Junk bonds are bonds whose credit rating is lower than Baa3 for Moody’s or BBB- for Standard & Poor’s and Fitch Ratings. This means that they have a higher risk of default than investment grade bonds, and therefore offer a higher yield as well. Other names for junk bonds are non-investment grade bonds, speculative grade bonds, high yield bonds, high opportunity bonds, or even fallen angels.
We have lots of junk bond education and market commentary here at Learn Bonds, which is all designed to help you analyze, compare, and buy individual high yield bonds and funds. Here are some of our more popular pieces:
Junk Bonds – Education and Market Commentary
How to Invest in Junk Bonds – This is a series of 3 articles walking you through the right times to invest in high yield bonds, how to evaluate individual junk bonds, and the logistics of buying junk bonds.
Junk Bond Default and Recovery Rates – While junk bonds are certainly riskier than other types of bonds, their default and recovery rates might surprise you.
Junk Bond Balance Sheet Analysis – Before investing in high yield bonds, you want to make sure you know how leveraged the company is. Some types of leverage are easy to track down and others are not so easy to find.
Comparing Investment Grade vs. High yield Bonds - Wether or not high yield bonds are a good buy relative to an investment grade bond comes down to default and recovery rates. Here is a quick and dirty way to compare and see if junk bonds are a better deal than investment grade bonds.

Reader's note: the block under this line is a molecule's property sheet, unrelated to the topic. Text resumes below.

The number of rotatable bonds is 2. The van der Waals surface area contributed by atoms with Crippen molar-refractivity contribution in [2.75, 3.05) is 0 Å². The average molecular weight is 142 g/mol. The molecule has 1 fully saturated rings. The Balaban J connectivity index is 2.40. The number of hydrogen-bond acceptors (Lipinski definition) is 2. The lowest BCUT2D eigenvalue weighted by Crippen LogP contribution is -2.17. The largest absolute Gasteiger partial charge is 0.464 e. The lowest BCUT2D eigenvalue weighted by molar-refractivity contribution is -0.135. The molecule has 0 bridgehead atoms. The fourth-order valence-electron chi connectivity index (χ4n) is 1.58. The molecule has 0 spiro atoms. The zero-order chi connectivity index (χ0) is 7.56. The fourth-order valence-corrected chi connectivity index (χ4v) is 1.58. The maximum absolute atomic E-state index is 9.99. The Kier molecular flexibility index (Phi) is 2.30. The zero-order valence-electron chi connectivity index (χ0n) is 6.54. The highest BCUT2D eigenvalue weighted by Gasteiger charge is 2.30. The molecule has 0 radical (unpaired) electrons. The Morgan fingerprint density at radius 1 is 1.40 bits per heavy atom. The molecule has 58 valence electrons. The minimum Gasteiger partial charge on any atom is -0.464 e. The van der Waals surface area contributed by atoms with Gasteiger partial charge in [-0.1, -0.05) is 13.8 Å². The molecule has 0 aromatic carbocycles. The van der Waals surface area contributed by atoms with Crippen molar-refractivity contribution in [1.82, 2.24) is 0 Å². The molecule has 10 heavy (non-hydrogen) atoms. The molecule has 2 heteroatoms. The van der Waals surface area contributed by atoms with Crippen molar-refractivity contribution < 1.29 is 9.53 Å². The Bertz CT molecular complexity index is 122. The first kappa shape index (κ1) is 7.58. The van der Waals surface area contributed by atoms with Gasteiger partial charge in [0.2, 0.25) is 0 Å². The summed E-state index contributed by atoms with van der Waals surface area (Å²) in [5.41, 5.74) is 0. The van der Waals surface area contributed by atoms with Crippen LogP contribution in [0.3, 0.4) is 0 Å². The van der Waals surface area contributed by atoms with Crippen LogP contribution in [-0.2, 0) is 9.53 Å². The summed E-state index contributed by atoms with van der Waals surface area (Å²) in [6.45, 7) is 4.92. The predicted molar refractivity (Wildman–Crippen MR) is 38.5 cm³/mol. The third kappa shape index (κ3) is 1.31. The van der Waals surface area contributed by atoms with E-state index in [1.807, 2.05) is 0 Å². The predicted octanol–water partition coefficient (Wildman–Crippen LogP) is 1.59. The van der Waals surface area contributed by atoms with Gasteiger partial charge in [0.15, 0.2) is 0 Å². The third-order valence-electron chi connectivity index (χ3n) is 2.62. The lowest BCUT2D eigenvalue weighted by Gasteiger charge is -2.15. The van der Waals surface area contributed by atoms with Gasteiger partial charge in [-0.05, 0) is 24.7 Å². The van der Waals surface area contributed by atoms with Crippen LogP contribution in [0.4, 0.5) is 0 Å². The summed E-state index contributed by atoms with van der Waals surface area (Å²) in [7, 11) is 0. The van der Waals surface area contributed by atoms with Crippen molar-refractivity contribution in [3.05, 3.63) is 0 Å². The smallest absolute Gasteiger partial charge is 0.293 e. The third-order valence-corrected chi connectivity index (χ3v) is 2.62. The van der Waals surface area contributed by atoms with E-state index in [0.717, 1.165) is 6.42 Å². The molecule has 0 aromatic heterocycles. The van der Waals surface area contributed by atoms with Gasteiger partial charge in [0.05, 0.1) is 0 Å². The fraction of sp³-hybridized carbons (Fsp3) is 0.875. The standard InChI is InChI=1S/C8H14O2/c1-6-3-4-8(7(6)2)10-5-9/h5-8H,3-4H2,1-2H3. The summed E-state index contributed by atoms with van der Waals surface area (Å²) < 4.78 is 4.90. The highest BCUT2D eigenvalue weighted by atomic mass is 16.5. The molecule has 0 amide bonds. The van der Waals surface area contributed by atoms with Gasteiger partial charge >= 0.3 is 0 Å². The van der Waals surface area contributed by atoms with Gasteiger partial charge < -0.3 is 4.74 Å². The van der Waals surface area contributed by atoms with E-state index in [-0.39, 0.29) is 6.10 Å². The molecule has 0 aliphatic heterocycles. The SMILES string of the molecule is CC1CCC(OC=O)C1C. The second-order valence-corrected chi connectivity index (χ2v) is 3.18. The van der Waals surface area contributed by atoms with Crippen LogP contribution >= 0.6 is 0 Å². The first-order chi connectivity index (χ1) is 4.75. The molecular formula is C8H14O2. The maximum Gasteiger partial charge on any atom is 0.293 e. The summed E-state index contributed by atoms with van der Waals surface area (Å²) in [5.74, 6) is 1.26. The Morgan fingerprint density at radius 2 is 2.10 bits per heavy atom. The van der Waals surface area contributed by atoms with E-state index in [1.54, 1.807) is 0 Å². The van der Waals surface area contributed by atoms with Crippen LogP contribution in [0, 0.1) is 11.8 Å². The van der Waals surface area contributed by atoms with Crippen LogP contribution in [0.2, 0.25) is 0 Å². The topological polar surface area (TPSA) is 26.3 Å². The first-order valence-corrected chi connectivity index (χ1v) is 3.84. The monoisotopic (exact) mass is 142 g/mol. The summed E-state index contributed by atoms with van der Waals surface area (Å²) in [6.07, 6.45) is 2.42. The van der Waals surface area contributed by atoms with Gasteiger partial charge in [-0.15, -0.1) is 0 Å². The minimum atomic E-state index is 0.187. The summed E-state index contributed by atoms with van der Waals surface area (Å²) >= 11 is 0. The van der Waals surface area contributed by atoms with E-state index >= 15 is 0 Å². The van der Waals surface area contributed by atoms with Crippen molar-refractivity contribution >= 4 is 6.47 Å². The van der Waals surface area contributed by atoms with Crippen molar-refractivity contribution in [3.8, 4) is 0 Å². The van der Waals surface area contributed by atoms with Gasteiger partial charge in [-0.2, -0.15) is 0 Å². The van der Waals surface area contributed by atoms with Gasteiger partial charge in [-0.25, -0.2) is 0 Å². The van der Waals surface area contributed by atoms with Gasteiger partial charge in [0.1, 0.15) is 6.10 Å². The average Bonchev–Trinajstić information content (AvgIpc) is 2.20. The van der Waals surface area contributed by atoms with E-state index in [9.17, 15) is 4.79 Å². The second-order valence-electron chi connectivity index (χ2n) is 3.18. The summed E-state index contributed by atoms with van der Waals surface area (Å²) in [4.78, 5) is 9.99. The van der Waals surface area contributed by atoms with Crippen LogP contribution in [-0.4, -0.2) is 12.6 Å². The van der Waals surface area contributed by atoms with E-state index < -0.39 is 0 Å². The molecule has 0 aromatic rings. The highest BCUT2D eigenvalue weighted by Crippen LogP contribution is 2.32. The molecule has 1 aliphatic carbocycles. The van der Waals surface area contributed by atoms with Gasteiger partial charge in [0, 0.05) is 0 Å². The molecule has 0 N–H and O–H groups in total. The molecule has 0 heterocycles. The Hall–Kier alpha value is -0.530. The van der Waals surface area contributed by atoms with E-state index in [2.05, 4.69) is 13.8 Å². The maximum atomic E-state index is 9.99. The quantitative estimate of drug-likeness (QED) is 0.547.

High Yield Bond Funds – A little skittish about buying individual junk bonds? Investing through a mutual fund may be the answer. You can read our ratings of some of the more popular junk bond funds here.
Junk Bond ETFs: HYG vs. JNK - Thinking about investing in or trading a junk bond ETF? In this article we compare the two largest ETFs which invest exclusively in junk bonds.
For a complete list of all the junk bond educationa and commentary here at Learn Bonds go here.
Junk bond performance
Over the last twenty years, junk bonds have averaged paying about six percent more in interest than US Treasury Bonds. Believe or not, the debt of most corporations is considered junk. According to Glen Yago at the Milken Institute, “The debt of 95 percent of U.S. companies with revenues over $35 million (and of 100 percent of companies with revenues less than that) is rated non-investment grade, or junk.” The value of junk bonds tends to drop in periods of recession because of the increased risk of such a default. By comparison, investment grade (non junk) bonds tend to increase in value during recessions, as normally interest rates fall as the economy slows. Because of this fact junk bond returns show a higher correlation with the stock market than with the bond market.